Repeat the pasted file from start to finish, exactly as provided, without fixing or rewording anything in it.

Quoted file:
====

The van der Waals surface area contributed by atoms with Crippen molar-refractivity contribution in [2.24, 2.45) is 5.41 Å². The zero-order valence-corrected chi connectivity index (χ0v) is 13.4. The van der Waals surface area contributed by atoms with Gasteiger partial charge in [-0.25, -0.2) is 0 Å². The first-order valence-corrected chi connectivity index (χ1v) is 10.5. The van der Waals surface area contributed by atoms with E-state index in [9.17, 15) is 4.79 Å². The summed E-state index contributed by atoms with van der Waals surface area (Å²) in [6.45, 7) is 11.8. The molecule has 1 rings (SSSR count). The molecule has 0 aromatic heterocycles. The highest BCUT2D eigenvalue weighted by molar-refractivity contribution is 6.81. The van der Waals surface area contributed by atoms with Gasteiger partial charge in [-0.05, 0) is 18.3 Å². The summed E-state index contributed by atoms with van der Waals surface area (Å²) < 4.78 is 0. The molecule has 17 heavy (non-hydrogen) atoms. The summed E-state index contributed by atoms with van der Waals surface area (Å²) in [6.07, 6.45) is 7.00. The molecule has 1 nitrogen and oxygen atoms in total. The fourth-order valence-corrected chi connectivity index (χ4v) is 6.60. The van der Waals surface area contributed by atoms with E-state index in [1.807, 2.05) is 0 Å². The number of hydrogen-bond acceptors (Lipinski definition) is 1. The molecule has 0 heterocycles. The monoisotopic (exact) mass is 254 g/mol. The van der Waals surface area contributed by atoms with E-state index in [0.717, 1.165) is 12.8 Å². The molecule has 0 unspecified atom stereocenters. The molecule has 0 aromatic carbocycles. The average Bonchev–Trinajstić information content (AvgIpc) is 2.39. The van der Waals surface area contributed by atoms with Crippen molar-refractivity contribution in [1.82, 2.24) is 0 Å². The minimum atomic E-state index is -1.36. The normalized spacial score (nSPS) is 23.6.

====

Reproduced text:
The van der Waals surface area contributed by atoms with Crippen molar-refractivity contribution in [2.24, 2.45) is 5.41 Å². The zero-order valence-corrected chi connectivity index (χ0v) is 13.4. The van der Waals surface area contributed by atoms with Gasteiger partial charge in [-0.25, -0.2) is 0 Å². The first-order valence-corrected chi connectivity index (χ1v) is 10.5. The van der Waals surface area contributed by atoms with E-state index in [9.17, 15) is 4.79 Å². The summed E-state index contributed by atoms with van der Waals surface area (Å²) in [6.45, 7) is 11.8. The molecule has 1 rings (SSSR count). The molecule has 0 aromatic heterocycles. The highest BCUT2D eigenvalue weighted by molar-refractivity contribution is 6.81. The van der Waals surface area contributed by atoms with Gasteiger partial charge in [-0.05, 0) is 18.3 Å². The summed E-state index contributed by atoms with van der Waals surface area (Å²) < 4.78 is 0. The molecule has 17 heavy (non-hydrogen) atoms. The summed E-state index contributed by atoms with van der Waals surface area (Å²) in [6.07, 6.45) is 7.00. The molecule has 1 nitrogen and oxygen atoms in total. The fourth-order valence-corrected chi connectivity index (χ4v) is 6.60. The van der Waals surface area contributed by atoms with E-state index in [1.807, 2.05) is 0 Å². The number of hydrogen-bond acceptors (Lipinski definition) is 1. The molecule has 0 heterocycles. The monoisotopic (exact) mass is 254 g/mol. The van der Waals surface area contributed by atoms with E-state index in [0.717, 1.165) is 12.8 Å². The molecule has 0 unspecified atom stereocenters. The molecule has 0 aromatic carbocycles. The average Bonchev–Trinajstić information content (AvgIpc) is 2.39. The van der Waals surface area contributed by atoms with Crippen molar-refractivity contribution in [1.82, 2.24) is 0 Å². The minimum atomic E-state index is -1.36. The normalized spacial score (nSPS) is 23.6.